Share of borrowers selling homes to exit alternative space surges

Percentage of alternative borrowers able to gravitate back to conventional lending has plummeted since 2018

Share of borrowers selling homes to exit alternative space surges

Having a viable exit strategy in place is one of the most important considerations for borrowers in the alternative lending space – but the percentage of Canadians who are able to successfully switch back to a conventional lender from the alternative sector has plunged in recent years, according to a new study.

Canada Mortgage and Housing Corporation (CMHC) said in its latest residential mortgage industry report that while 68% of borrowers who left the alternative space in 2018 had moved back to more mainstream options, that percentage had slid to 46% by last year.

Unsurprisingly, that means the number of Canadians who are having to sell their property to exit the alternative space has also spiked, jumping to 54% in 2023 from 32% five years previously.

The most difficult of the past six years to switch back to a conventional lender was 2022, when 75% of alternative borrowers who left the sector did so by selling their property.

Tania Bourassa-Ochoa (pictured top), CMHC’s deputy chief economist, said the trend reflected the clear challenges many Canadians were meeting when it came to securing financing options.

“Something that we’re seeing in the data and that we’re also hearing from people on the ground [is that] it’s very difficult for homeowners, for everyone, to qualify with a conventional lender right now,” she told Canadian Mortgage Professional.

“Interest rates are high, and obviously you have the stress test and a whole bunch of underwriting criteria that borrowers have to respect. So it’s already been harder and harder than we’ve seen in past years… for people that are in the alternative space to exit and to get a B loan, for example, with a conventional lender.”

Trend exacerbates financial woes of many homeowners

Amid rising interest rates and affordability hurdles across Canada’s housing and mortgage markets, the trend of many borrowers having no option but to renew in the alternative space is one CMHC has already highlighted in recent years.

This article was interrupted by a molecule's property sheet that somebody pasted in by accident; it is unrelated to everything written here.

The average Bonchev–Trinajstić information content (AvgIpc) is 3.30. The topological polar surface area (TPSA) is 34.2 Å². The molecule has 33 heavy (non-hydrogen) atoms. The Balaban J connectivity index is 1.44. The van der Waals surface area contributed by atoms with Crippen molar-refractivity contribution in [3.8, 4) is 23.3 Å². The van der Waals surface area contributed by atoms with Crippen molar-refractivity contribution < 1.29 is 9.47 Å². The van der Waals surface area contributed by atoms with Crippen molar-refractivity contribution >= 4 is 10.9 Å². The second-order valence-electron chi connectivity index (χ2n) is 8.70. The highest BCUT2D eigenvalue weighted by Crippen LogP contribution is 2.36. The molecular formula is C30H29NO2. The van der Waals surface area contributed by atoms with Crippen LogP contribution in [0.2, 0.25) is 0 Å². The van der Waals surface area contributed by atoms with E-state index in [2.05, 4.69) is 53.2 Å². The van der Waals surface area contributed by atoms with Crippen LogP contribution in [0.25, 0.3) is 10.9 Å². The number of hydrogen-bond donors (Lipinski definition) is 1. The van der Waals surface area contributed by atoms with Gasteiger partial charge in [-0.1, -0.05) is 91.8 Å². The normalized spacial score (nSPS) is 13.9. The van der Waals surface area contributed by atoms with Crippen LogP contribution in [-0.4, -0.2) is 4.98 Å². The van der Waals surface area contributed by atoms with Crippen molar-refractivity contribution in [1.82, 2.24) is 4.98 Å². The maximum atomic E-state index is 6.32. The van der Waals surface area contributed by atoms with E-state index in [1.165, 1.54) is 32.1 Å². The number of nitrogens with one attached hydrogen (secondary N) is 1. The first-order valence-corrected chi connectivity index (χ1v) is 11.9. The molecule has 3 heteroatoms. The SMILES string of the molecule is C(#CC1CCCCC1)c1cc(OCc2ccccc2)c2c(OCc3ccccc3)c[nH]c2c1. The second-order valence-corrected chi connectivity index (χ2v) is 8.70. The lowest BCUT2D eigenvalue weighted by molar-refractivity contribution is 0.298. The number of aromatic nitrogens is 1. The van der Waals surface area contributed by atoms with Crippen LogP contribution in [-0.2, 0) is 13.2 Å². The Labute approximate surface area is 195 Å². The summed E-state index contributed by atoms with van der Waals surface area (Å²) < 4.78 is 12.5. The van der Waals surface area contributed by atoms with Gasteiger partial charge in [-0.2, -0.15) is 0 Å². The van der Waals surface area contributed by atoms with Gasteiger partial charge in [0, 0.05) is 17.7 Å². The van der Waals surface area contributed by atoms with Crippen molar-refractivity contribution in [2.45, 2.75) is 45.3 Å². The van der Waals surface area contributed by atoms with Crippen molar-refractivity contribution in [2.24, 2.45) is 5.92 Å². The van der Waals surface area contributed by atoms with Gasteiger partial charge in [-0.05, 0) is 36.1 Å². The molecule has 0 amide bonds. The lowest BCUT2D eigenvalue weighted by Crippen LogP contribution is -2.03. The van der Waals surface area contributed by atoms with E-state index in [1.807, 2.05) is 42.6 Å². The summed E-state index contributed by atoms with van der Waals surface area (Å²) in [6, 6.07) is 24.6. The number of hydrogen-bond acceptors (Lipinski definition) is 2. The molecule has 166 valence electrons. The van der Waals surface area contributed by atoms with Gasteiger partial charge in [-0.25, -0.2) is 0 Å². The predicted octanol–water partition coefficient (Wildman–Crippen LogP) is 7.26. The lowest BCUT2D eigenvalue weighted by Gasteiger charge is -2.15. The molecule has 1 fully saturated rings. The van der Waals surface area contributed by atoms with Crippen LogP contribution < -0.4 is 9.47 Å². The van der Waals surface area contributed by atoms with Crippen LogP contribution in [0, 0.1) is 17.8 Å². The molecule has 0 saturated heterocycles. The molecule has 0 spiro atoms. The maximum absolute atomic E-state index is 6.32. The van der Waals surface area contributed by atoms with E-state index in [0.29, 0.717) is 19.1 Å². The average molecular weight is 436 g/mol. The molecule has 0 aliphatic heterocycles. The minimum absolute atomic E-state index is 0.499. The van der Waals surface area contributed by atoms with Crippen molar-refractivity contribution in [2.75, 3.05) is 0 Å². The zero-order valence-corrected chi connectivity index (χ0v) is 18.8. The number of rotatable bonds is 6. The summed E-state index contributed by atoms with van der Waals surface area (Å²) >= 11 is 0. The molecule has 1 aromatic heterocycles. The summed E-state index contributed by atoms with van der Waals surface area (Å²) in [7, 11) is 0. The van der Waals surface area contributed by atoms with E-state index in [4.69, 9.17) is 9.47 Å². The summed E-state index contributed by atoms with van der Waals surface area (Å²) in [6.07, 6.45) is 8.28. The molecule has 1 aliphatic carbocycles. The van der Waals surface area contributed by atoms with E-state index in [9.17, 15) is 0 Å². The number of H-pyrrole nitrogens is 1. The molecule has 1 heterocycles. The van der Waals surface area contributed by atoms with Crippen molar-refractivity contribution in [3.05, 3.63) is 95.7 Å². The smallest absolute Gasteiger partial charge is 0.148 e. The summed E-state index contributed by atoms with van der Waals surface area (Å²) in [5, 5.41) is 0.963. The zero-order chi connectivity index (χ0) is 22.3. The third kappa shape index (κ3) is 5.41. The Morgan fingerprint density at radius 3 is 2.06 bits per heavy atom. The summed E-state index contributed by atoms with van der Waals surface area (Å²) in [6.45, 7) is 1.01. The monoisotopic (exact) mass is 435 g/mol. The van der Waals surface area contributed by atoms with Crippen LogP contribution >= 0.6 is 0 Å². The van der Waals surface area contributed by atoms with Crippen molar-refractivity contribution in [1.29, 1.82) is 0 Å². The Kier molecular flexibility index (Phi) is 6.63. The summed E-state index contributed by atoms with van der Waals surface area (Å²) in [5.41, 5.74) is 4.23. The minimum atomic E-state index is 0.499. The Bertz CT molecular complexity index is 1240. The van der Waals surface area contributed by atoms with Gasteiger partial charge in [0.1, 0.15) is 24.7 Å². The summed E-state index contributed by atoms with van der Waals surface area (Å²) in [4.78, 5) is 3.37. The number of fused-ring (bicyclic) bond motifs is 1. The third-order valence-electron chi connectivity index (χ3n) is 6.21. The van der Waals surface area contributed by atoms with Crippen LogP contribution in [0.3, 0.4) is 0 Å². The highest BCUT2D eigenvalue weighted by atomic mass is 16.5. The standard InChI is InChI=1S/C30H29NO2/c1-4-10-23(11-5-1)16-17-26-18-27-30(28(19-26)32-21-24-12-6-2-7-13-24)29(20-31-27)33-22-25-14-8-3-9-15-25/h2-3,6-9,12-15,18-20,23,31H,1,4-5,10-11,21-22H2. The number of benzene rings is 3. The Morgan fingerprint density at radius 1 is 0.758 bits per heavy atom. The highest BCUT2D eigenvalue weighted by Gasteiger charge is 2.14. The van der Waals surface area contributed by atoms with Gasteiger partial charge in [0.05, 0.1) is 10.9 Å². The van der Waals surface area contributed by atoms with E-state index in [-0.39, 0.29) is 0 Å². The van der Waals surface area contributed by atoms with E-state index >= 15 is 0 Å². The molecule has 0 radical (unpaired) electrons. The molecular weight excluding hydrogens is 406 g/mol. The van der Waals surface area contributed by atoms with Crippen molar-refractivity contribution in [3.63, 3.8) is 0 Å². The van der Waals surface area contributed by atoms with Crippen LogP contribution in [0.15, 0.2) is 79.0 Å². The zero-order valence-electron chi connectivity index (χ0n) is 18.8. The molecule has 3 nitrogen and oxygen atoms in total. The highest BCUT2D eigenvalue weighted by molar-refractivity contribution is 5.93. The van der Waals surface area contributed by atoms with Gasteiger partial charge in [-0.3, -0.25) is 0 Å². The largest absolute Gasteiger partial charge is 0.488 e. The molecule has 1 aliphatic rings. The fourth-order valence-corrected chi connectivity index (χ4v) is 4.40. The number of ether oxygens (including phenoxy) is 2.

That can create further problems for homeowners, not least because of the reality that most alternative lending is intended only to be a short-term solution.

“It’s not meant to be and it’s not built in a way that’s affordable in the long term,” Bourassa-Ochoa said. “So a lot more people are exiting through sales, and a lot of people are selling their property and taking that avenue rather than continuing with some mortgage conditions that aren’t necessarily made for the long term – or potentially even being delinquent, or defaulting on their loans.”

Alternative lending segment sees activity contract in Q4 2023

CMHC’s report showed the top 25 mortgage investment entities (MIEs) in Canada saw assets under management fall by 2.1% in the fourth quarter of 2023 compared with the same period the previous year, a result that also marked the second quarter in a row that their market share dropped.

While renewals had helped spur an uptick in alternative lending before last year, Bourassa-Ochoa said the latest dip was unsurprising in the current mortgage market and lending environment.

“I think it’s important to understand that alternative lenders are lending more conservatively. The risk profile has increased,” she said. “And so they’re being a lot more conservative in their lending and in terms of investors that are really funding that pool of mortgages, it’s hard to attract and in some cases to keep them because there’s a lot of different options there in terms of investments that are high-yielding, and that are maybe not as focused on the housing market.”

That higher risk in alternative lending arrived as defaults and foreclosures rose in both the single-family and multi-family segments, with the sector’s proportion of first lien mortgages falling.

Still, CMHC highlighted some more encouraging trends in the space – namely, a stable and “relatively low” loan-to-value ratio on new mortgages and an increase in the share price of publicly traded MIEs at the beginning of the year.

Geographical distribution of Canada’s MIEs remains weighted heavily towards Ontario and British Columbia. Fully 46.3% of MIEs are concentrated in Ontario, CMHC said, with British Columbia accounting for 40.4% of the space.

 Make sure to get all the latest news to your inbox on Canada’s mortgage and housing markets by signing up for our free daily newsletter here.